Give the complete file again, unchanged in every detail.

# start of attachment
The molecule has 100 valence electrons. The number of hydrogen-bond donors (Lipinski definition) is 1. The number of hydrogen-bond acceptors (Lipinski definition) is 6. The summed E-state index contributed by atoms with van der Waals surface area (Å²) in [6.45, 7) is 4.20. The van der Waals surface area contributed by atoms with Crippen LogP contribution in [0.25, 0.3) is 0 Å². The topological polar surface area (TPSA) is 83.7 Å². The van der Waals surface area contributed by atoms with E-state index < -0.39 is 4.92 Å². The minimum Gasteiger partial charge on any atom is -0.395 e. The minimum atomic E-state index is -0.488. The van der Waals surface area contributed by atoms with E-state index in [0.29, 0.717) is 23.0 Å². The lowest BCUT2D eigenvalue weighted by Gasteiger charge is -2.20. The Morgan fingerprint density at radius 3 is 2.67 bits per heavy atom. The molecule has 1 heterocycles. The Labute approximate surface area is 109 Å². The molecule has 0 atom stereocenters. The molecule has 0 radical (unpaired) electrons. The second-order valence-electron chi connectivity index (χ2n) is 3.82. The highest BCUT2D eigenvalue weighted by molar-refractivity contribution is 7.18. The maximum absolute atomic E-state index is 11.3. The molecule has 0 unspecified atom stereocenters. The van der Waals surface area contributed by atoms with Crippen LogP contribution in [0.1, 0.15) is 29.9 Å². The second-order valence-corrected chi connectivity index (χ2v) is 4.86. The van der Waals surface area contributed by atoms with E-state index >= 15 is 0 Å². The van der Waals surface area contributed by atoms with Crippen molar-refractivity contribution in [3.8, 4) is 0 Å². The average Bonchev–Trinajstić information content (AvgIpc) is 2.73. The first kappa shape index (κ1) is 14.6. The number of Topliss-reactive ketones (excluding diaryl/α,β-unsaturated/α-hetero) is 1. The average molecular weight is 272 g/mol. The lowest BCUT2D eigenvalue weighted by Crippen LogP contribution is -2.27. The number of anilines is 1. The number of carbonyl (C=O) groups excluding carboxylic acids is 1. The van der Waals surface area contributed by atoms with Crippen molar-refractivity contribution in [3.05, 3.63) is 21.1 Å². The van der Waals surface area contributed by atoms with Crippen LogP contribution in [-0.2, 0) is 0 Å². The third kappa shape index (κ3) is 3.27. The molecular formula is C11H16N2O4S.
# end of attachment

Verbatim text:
The molecule has 100 valence electrons. The number of hydrogen-bond donors (Lipinski definition) is 1. The number of hydrogen-bond acceptors (Lipinski definition) is 6. The summed E-state index contributed by atoms with van der Waals surface area (Å²) in [6.45, 7) is 4.20. The van der Waals surface area contributed by atoms with Crippen LogP contribution in [0.25, 0.3) is 0 Å². The topological polar surface area (TPSA) is 83.7 Å². The van der Waals surface area contributed by atoms with E-state index < -0.39 is 4.92 Å². The minimum Gasteiger partial charge on any atom is -0.395 e. The minimum atomic E-state index is -0.488. The van der Waals surface area contributed by atoms with E-state index in [0.29, 0.717) is 23.0 Å². The lowest BCUT2D eigenvalue weighted by Gasteiger charge is -2.20. The Morgan fingerprint density at radius 3 is 2.67 bits per heavy atom. The molecule has 1 heterocycles. The Labute approximate surface area is 109 Å². The molecule has 0 atom stereocenters. The molecule has 0 radical (unpaired) electrons. The second-order valence-electron chi connectivity index (χ2n) is 3.82. The highest BCUT2D eigenvalue weighted by molar-refractivity contribution is 7.18. The maximum absolute atomic E-state index is 11.3. The molecule has 0 unspecified atom stereocenters. The van der Waals surface area contributed by atoms with Crippen LogP contribution in [0.1, 0.15) is 29.9 Å². The second-order valence-corrected chi connectivity index (χ2v) is 4.86. The van der Waals surface area contributed by atoms with E-state index >= 15 is 0 Å². The van der Waals surface area contributed by atoms with Crippen molar-refractivity contribution in [3.8, 4) is 0 Å². The average Bonchev–Trinajstić information content (AvgIpc) is 2.73. The first kappa shape index (κ1) is 14.6. The number of Topliss-reactive ketones (excluding diaryl/α,β-unsaturated/α-hetero) is 1. The average molecular weight is 272 g/mol. The lowest BCUT2D eigenvalue weighted by Crippen LogP contribution is -2.27. The number of anilines is 1. The number of carbonyl (C=O) groups excluding carboxylic acids is 1. The van der Waals surface area contributed by atoms with Crippen molar-refractivity contribution in [3.05, 3.63) is 21.1 Å². The van der Waals surface area contributed by atoms with Crippen LogP contribution in [-0.2, 0) is 0 Å². The third kappa shape index (κ3) is 3.27. The molecular formula is C11H16N2O4S.